An Excerpt from our Script of “We Shouldn’t be Alive”

It was an ordinary day in Hvar Town, Croatia. The weather was overcast and being too early in summer and not hot enough to warrant a visit to the beach, Daniel and I put on our walking shoes and decides to take the coastal trek to the next town named Milna.

Everything started out well. The walk was difficult but nothing we couldn’t handle. I took photos along the way to show where we were walking and the lovely scenery that surrounded us. We walked along rock fronts of the coast, rocky paths under huge pine trees and even walked past a few secluded, and sometimes nudist, beaches.


20120610-170558.jpgWith the fresh sea air hitting our faces we felt revitalised as we made our way to the next town.

When we arrived in Milna, there wasn’t much to do so we didn’t spend too long at our destination. After admiring the view of another beach and resting our legs, we decided to take off again back to Hvar Town.


Someone told us of an alternative path to take home, one quicker and easier than the one we had just completed so we aimed to find that path. After some searching, we decided it would just be quicker and easier to go back the way we came rather than wasting time finding a route we didn’t know. After trekking up the rock face to get to the start of our walk, we followed what we thought were the signs back home.

Soon, we found ourselves not recognising the scenery around us. Both of us told each other that we didn’t remember seeing that tree before, or the barbed wire fence or the abandoned caravan with the two smashed up cars out the front. Even so, we had come too far to go back and there were still little signs every now and then telling us we were going in the direction of a town. What town? Who knows.


Daniel was adamant that we were going the right way, that we just had to keep walking. By this stage however, we had hit what felt like the desert. We had run out of water. There was swarms of beetles, crickets, locusts and other unidentified creatures flying at our faces, waiting for us to die so they could feed on our flesh. Every step was getting more painful as the rocks that were the path dug in to the soles of our feet. If we weren’t walking on jagged rocks, we were walking through thick grass with the threat of snakes and other animals hiding away in the bushes, waiting to make their move on us. Minutes turned in to minutes and we had been walking for at least ONE WHOLE HOUR. We started to feel like we wouldn’t make it.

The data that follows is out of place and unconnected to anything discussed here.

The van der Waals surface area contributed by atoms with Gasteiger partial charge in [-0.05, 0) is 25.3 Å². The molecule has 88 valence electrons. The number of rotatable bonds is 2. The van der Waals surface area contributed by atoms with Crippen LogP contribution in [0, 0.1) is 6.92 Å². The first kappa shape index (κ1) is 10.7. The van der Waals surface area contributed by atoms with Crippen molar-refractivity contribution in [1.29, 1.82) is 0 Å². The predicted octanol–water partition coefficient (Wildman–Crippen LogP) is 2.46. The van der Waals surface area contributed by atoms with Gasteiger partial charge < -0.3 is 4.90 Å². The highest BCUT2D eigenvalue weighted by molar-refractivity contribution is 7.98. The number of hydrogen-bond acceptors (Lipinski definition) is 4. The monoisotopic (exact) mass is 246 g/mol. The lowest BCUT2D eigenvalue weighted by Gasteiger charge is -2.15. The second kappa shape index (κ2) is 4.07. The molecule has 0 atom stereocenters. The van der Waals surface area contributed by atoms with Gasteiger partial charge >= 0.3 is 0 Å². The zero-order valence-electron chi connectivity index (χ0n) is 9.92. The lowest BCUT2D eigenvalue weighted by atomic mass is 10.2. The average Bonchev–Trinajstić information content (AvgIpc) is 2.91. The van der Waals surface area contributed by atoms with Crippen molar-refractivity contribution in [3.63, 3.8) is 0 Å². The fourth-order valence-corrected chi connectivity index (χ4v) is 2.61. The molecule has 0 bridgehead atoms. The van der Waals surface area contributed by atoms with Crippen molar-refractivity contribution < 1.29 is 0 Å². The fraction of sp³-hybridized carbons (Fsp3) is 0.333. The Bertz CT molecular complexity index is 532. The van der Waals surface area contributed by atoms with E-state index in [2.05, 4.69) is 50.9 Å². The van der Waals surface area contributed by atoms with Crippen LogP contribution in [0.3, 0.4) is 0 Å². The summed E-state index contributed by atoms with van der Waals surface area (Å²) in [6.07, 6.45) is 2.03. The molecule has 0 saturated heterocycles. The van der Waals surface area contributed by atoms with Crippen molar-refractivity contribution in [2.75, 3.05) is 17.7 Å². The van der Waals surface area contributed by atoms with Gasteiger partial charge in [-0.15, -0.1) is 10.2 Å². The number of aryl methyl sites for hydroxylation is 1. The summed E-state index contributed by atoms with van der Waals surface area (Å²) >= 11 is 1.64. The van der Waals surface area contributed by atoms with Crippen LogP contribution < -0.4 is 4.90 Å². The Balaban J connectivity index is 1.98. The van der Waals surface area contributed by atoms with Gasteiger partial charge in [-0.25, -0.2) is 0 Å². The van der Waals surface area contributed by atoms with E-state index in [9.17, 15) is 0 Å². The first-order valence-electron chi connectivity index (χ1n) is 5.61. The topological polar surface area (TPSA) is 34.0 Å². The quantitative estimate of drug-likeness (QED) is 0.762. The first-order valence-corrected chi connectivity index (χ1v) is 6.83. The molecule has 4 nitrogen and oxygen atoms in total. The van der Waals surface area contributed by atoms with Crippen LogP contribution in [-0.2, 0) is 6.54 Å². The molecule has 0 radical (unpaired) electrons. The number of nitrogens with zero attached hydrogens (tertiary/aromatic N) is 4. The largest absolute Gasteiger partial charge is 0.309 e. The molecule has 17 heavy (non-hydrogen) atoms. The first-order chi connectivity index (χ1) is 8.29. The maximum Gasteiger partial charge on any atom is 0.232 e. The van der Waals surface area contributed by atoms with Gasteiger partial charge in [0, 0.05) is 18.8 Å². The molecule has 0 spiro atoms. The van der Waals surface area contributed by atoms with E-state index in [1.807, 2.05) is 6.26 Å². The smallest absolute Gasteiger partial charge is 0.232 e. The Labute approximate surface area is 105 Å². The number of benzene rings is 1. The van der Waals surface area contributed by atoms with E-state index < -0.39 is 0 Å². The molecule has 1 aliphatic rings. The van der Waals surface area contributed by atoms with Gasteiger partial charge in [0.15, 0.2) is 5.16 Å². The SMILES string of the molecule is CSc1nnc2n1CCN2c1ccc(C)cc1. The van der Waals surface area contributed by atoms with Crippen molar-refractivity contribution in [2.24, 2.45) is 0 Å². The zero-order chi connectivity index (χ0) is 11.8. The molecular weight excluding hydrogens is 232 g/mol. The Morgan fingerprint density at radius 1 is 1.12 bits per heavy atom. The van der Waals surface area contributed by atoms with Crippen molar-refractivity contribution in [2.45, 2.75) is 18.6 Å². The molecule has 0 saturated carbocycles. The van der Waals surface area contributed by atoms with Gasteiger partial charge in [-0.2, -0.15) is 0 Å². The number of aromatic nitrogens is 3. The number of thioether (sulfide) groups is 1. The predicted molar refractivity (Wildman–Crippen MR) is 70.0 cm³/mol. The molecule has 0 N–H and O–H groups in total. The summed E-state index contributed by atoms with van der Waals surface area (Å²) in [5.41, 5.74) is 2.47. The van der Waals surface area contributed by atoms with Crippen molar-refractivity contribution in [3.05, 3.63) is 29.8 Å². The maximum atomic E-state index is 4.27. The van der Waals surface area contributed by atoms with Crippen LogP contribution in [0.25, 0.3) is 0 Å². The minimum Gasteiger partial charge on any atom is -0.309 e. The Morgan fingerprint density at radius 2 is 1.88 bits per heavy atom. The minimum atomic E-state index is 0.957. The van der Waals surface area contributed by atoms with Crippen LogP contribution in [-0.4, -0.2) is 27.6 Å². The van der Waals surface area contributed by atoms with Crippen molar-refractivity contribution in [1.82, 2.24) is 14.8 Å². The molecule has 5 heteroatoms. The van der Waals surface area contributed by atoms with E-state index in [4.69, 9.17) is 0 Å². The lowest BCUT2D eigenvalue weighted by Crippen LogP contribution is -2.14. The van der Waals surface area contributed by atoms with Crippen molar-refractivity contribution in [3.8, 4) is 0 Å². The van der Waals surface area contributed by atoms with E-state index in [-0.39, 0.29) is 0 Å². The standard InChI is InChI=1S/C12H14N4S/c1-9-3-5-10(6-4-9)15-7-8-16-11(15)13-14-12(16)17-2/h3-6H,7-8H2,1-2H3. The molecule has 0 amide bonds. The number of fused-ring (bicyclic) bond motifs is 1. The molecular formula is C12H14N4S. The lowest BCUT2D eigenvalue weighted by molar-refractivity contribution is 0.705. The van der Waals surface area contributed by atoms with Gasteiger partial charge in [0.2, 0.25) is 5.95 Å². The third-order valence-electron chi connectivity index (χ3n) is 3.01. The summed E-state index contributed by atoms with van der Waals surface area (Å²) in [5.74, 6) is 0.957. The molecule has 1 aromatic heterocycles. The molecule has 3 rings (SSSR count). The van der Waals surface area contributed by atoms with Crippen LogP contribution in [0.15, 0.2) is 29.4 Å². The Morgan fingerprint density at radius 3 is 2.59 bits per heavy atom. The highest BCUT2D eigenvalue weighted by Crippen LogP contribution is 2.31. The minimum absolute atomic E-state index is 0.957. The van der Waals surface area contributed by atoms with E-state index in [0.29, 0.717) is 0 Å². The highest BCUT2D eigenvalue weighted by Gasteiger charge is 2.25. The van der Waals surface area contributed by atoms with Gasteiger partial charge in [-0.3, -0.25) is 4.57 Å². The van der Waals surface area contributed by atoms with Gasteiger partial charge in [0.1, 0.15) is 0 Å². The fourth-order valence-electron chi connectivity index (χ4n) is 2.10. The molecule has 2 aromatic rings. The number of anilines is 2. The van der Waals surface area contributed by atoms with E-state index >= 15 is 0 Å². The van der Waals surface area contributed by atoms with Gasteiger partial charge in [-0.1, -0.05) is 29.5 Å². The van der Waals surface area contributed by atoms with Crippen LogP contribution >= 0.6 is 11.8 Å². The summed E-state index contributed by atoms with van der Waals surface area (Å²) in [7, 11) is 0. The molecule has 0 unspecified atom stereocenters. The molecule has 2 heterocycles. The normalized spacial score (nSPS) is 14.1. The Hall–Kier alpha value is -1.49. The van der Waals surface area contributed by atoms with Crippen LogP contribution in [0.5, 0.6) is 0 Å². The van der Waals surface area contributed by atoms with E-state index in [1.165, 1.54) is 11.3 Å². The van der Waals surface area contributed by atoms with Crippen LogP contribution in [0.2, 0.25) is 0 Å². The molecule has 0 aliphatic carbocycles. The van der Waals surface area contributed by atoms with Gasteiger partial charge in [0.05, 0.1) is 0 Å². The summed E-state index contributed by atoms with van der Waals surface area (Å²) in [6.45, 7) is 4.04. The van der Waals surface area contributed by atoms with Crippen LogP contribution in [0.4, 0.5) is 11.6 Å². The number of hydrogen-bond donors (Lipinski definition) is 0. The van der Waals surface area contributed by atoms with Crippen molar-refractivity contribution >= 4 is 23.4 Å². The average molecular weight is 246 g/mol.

We came towards what felt like a mirage, an old, run down fire station and a billboard, the first glimpses of civilization but we knew we still weren’t in the clear. As we walked down the dirt road, hoping it was leading us in to town, an angry wolf appeared in front of us, staring at both of us like we were a steak dancing on the road, waiting for him to bite. Despite the fact that this wolf was just a German Shepard and on second look he was chained quite securely to a post, it was a scary time for us as we stood as still as a statue in the middle of the road.

The down hill walk in to the town felt like true bliss. We had really achieved something. The hundreds of people that would have been worried about us having gone for a very long and excruciating 3 and a half hours could now relax. The search and rescue teams could be called to lunch. We were in the clear.

Celebrations occurred when we arrived in town. We treated ourselves to gourmet sandwiches filled with lettuce, carrot, tomato and cold meats. We even got yoghurt,strawberries and bananas as a true celebration.

Getting back to our hostel was a sweet victory. We entered the door as those who partied the night before woke up. They had been so worried for us that even though they were in bed, they swore they lay awake, hoping we would be home soon.